I Declare ...

Mid 70ies, starting my career at voest alpine, first developing an off-line programming system for CNC machine tools, I became finally responsible for "Factory Automation Software". Factory automation is about transforming rough material into finished parts, assemble and finish them. 
Machine and robot programmers did not want to program imperatively, by  "Goto XY", "Mill Circle", but declarative by "Mill Pocket", "Drill Cycle", "Pick Part", "Place Part" .. To providing such high-level, task-oriented programming techniques, our compilers and runtime systems needed to calculate a lot of coordinates, paths, kinematic and dynamic system behaviour implicitly and make manufacturing decisions related to machine models, tools, .. based on strong reasoning.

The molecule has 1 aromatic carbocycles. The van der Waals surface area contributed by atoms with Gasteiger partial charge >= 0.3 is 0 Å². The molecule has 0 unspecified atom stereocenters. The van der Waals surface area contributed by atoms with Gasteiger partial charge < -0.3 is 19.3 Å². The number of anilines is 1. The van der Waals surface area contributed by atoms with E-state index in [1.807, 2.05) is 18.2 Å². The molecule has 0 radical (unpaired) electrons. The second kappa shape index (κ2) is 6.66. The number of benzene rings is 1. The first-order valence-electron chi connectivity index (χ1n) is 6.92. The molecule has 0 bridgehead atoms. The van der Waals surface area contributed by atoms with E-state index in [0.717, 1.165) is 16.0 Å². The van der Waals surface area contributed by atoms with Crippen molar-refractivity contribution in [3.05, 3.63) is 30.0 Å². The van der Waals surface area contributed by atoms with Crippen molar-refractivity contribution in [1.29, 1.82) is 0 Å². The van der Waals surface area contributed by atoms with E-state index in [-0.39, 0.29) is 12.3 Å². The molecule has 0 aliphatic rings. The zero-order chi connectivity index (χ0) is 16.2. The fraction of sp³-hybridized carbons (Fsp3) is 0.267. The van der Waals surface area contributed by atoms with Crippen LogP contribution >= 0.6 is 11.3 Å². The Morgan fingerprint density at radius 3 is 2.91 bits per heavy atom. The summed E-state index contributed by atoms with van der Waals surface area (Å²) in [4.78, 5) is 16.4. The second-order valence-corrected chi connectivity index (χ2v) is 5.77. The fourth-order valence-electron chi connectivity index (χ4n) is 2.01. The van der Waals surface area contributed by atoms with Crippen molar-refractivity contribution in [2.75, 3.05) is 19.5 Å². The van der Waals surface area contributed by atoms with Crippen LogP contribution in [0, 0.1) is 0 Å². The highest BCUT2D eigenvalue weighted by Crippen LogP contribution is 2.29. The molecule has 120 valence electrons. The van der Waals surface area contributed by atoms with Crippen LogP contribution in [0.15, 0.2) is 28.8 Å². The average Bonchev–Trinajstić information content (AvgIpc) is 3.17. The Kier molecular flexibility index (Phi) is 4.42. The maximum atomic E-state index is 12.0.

In the 70ies, Assembler-->FORTRAN-->CNC-Language--->Part-Manufacturing Languages were a matter of develop-compile-go cycles.
In modern declarative environments we can think of language extensions, kernel extensions, link structures and plug-in API's. Mathematica is built by C++, but UnRisk is built on top of Mathematica extending Mathematica's declarative environment into the universe of financial derivatives and risk analytics. In UnRisk users declare  "Instrument-Groups", "Contract-Features", "Pay-Offs", "Scenarios" and use one super-function "Valuate" that acts as generic interface for all valuations.  Developers, say in interest rate research of a bank, can build their environment on top of UnRisk. The development cycle becomes compute-develop-deploy.
It is my strong belief that the choice of such techniques will drive "domain-specific languages" in all type of domains, from biology to finance.

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